Saturday, September 1, 2018

Adventures in Alyland

Until fifth grade, my report cards typically read, “She is bright, but she talks too much.” My name appeared on the board with such regularity it became a stain in third grade, and once my teacher almost gave me a check mark instead of a verbal warning until my classmates came to my defense (they still liked me then.)  
Occasionally I was even “island boy.” 
I grew tired of spending part or all of recess next to the wall. I also started to feel competitive, but I was nonathletic. School was easy. I tested well, but struggled to turn in completed work. I learned to keep my mouth shut and get my work done. It kept me on the honor roll (pizza! ice cream!) and off the wall, but didn’t make me very popular with peers. 

"And she had worked on her smile in the mirror. Usually May's smile looked like a
grimace. But she'd gotten it to look halfway normal, she thought. Girls with nice
smiles made friends."  


- Jodi Lynn Anderson, May Bird and the Ever After   

I had a hard time negotiating “girl world.” It seemed like everyone started playing a game to which I didn’t know the rules, and I don’t think I’d follow them if I did. And it wasn’t like I couldn’t read people, when I wasn’t in my own little world. Quite the opposite. I was overwhelmed. I also preferred books and video games to boys and gossip. 
At home, I could either be found in my room reading a book (several a day) with the radio on and the TV on mute, or pacing “like a caged tiger” (according to my dad.)  
I used to bite my nails until they bled, but kicked that bad habit the time I started to chew on a nail, and I forgot I was still holding the other end of a cord plugged into the wall.  
I ate out of boredom and because chewing helped still my restless mind.  
“...it was not until someone tapped her on the shoulder or said her name that
Coraline would come back from a million miles away with a start, and all in a
fraction of a second have to remember who she was, and what her name
was, and that she was even there at all.”  


- Neil Gaiman, Coraline 
I didn’t sleep well. My mind was always racing: either playing back the day’s events, trying to figure out where things went wrong, what I should have said but didn’t, and what I shouldn’t have said but did, or formulating my thoughts and opinions about every issue under the sun, making sure I was being as objective as possible, considering every side and angle. 
I was sick a lot, but I didn’t want to miss school because math was getting harder, and I knew if I fell behind, I’d never catch up again. Strangely, it seemed easier to concentrate even though cold medicines muted my senses, or maybe because they muted my senses. They also made me feel sicker, and nowadays I don’t take much more than Ibuprofen, if that. 

“And though, truly, she sometimes felt like something inside her had disappeared, it seemed that must be a natural part of growing up. Standing out too much made one feel too alone to do it forever.”  
- Jodi Lynn Anderson, May Bird: Warrior Princess


In college, I sometimes forgot to eat, but eventually it became a game of how long I could go. I was often running late because I would check and re-check my door to make sure it was locked (or maybe I only ever checked once - I could never remember.) I suspected what my problem was but I figured I’d gotten by so far, why bother doing anything now?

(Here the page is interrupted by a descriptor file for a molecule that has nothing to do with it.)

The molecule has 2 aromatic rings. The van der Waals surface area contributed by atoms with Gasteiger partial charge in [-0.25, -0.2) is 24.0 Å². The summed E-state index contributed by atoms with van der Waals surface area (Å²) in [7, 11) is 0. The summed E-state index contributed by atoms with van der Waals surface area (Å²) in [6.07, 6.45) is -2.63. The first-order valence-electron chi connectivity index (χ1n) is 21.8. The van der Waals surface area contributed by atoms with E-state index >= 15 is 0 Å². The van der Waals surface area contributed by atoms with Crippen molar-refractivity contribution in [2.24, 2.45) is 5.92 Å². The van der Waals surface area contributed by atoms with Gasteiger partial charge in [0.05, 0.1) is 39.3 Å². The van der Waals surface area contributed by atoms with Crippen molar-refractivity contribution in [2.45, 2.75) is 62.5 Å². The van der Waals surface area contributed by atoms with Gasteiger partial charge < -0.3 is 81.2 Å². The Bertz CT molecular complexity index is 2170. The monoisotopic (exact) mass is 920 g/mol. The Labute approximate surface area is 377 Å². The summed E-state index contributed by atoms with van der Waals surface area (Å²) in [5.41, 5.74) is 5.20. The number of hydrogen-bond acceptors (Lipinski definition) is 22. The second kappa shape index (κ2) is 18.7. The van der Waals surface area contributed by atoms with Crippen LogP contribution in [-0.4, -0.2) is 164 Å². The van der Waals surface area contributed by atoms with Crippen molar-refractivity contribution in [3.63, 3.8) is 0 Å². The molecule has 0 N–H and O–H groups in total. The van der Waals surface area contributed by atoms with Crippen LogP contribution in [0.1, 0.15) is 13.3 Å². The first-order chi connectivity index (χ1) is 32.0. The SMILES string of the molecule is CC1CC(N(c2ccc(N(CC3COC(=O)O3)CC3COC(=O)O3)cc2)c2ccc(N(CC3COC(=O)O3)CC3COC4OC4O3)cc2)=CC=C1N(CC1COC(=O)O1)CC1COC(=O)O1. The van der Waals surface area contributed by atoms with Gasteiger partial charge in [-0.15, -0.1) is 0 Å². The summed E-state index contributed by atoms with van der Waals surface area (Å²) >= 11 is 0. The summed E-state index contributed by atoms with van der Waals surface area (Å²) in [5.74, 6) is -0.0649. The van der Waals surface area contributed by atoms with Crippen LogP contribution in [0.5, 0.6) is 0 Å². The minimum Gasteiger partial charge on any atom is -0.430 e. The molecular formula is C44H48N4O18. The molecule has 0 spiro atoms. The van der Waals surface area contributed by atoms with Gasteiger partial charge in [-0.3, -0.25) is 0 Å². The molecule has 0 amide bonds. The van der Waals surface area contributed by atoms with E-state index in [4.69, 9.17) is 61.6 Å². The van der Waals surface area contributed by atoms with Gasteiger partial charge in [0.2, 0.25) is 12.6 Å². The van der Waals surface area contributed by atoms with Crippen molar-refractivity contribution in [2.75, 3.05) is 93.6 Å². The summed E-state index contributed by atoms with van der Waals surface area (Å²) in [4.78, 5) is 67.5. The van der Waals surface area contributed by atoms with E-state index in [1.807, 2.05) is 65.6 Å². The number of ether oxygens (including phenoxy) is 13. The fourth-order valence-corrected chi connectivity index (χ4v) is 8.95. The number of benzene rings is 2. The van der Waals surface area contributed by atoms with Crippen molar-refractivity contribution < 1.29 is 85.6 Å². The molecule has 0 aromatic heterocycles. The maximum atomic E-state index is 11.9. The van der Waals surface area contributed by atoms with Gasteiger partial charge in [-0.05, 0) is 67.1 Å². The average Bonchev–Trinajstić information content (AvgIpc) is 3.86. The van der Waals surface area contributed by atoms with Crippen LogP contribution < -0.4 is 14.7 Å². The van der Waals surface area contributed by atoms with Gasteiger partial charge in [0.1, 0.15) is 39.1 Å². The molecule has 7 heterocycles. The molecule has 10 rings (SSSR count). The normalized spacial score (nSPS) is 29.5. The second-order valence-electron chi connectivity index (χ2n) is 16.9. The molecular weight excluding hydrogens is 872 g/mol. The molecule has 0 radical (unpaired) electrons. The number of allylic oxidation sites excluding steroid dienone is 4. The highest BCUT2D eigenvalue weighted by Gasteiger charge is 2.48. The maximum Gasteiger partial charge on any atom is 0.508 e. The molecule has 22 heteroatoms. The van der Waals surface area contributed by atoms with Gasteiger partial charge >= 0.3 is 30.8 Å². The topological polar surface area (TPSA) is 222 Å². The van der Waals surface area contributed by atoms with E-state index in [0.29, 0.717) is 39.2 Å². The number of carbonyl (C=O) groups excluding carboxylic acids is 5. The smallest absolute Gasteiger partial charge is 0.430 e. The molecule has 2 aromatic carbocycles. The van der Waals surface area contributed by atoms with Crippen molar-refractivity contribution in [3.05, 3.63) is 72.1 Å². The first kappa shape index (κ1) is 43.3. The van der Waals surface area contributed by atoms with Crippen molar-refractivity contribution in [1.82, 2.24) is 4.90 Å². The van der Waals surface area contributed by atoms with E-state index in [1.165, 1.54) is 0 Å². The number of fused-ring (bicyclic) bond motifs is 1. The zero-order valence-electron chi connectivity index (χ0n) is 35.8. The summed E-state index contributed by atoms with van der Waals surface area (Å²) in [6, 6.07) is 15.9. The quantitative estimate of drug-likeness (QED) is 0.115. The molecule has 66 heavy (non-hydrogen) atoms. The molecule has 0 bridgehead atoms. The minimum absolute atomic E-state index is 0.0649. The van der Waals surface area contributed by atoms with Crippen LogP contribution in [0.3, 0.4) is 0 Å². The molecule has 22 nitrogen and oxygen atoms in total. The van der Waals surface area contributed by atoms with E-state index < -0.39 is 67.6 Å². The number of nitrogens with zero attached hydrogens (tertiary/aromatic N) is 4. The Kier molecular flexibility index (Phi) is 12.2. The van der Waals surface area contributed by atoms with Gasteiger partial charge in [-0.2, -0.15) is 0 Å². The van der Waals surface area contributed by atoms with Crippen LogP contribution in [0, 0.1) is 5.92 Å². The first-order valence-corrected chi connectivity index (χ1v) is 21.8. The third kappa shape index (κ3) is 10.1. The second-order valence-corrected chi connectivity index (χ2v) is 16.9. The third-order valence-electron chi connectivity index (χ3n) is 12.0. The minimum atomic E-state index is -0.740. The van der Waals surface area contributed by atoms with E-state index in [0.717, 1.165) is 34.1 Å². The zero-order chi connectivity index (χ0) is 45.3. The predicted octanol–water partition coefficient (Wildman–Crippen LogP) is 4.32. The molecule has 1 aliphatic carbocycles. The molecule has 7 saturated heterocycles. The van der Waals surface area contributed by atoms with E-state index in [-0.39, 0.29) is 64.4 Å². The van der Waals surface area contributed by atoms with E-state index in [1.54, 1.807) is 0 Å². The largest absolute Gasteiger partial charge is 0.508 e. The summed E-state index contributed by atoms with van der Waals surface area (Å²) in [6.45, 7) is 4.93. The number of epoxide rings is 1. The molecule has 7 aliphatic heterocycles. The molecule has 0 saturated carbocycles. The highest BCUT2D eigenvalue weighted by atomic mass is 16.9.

(Except I wasn’t really getting by, and wouldn’t it be nice to do more than just get by?)
All was forgotten until I had the boys, and they became mobile. I could barely manage myself let alone twins, especially one who stuck out like a sore thumb around other children. For the first time in my life, I was socially ostracized not because of me, but because of my child.
But it was still because of me because I couldn’t manage him. We moved closer to family. He attends a good school with patient teachers that see his ingenuity and kindness, and some things have gotten better, but others...second grade, and he was already becoming socially isolated in a way I didn’t experience until middle school. 

“First Sight means you can see what really is there, and Second Thoughts mean thinking about what you are thinking. And in Tiffany's case, there were sometimes Third Thoughts and Fourth Thoughts although these sometimes led her to walk into doors.”  
- Terry Pratchett, I Shall Wear Midnight 

Meanwhile I’ve been climbing the walls, I can’t hold a thought for any length of time, except the bad ones, and I’m tired of sticking out like a sore thumb in my own way and having a target on my back, or losing my keys or my phone or my sunglasses, or injuring myself because I’m angry or lost in thought. 
(And while my husband is patient and understanding, having to repeat himself, sometimes twice, because I zone out or even wander away mid-conversation must get old.)
I sought help for my son and I, and it’s still early in the process, but his well being is my main concern, as is maintaining his spark and creativity. While I should have taken care of myself sooner, and I wonder how different life would be if girls like me didn’t slip through the cracks for so long, I’m still proud I made it this far without too many negative coping strategies.


“I knew who I was this morning, but I've changed a few times since then.”


- Lewis Carroll, Alice's Adventures in Wonderland 


I doubt anyone who has made fun of me for being weird, or a “spaz,” or the “dumbest smart person” could withstand even a day with my brain. I have ADHD, a term used to describe a specific set of very real traits I’ve dealt with all my life. According to my diagnosing psychologist, there isn’t a place where it ends, and I begin. 
It’s a part of me, but not the entirety of me.  
Whoever that is...
As originally posted on social media spring 2018 

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